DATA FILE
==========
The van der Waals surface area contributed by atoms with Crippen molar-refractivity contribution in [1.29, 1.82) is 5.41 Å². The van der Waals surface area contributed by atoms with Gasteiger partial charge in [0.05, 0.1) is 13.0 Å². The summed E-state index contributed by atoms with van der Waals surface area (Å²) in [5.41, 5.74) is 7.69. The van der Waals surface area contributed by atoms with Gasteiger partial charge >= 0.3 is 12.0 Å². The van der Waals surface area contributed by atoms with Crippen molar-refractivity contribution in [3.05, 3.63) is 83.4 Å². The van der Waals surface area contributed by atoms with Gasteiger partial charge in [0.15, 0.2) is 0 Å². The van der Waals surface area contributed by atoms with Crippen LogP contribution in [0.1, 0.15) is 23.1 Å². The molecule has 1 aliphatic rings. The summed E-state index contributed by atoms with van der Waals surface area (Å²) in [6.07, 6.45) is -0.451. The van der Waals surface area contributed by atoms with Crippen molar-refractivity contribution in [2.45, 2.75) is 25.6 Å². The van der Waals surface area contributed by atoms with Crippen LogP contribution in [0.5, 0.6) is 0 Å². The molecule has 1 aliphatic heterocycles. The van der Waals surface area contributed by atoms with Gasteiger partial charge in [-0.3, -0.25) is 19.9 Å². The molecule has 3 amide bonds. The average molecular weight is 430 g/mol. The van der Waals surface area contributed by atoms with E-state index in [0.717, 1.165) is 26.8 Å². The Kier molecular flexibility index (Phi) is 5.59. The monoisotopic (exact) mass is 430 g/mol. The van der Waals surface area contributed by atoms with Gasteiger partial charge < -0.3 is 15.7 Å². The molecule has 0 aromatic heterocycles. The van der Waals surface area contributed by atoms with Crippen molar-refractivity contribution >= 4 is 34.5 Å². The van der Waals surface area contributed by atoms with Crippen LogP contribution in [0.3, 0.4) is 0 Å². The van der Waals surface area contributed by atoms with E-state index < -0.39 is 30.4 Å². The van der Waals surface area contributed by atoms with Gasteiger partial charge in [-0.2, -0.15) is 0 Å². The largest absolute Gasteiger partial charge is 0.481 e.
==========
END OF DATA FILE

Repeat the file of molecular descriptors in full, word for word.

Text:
The van der Waals surface area contributed by atoms with Crippen molar-refractivity contribution in [1.29, 1.82) is 5.41 Å². The van der Waals surface area contributed by atoms with Gasteiger partial charge in [0.05, 0.1) is 13.0 Å². The summed E-state index contributed by atoms with van der Waals surface area (Å²) in [5.41, 5.74) is 7.69. The van der Waals surface area contributed by atoms with Gasteiger partial charge >= 0.3 is 12.0 Å². The van der Waals surface area contributed by atoms with Crippen molar-refractivity contribution in [3.05, 3.63) is 83.4 Å². The van der Waals surface area contributed by atoms with Gasteiger partial charge in [0.15, 0.2) is 0 Å². The van der Waals surface area contributed by atoms with Crippen LogP contribution in [0.1, 0.15) is 23.1 Å². The molecule has 1 aliphatic rings. The summed E-state index contributed by atoms with van der Waals surface area (Å²) in [6.07, 6.45) is -0.451. The van der Waals surface area contributed by atoms with Crippen molar-refractivity contribution in [2.45, 2.75) is 25.6 Å². The van der Waals surface area contributed by atoms with Crippen LogP contribution in [0.5, 0.6) is 0 Å². The molecule has 1 aliphatic heterocycles. The van der Waals surface area contributed by atoms with Gasteiger partial charge in [-0.3, -0.25) is 19.9 Å². The molecule has 3 amide bonds. The average molecular weight is 430 g/mol. The van der Waals surface area contributed by atoms with E-state index in [0.717, 1.165) is 26.8 Å². The Kier molecular flexibility index (Phi) is 5.59. The monoisotopic (exact) mass is 430 g/mol. The van der Waals surface area contributed by atoms with Gasteiger partial charge < -0.3 is 15.7 Å². The molecule has 0 aromatic heterocycles. The van der Waals surface area contributed by atoms with Crippen molar-refractivity contribution >= 4 is 34.5 Å². The van der Waals surface area contributed by atoms with Crippen LogP contribution in [0.3, 0.4) is 0 Å². The van der Waals surface area contributed by atoms with E-state index < -0.39 is 30.4 Å². The van der Waals surface area contributed by atoms with Gasteiger partial charge in [-0.2, -0.15) is 0 Å². The largest absolute Gasteiger partial charge is 0.481 e.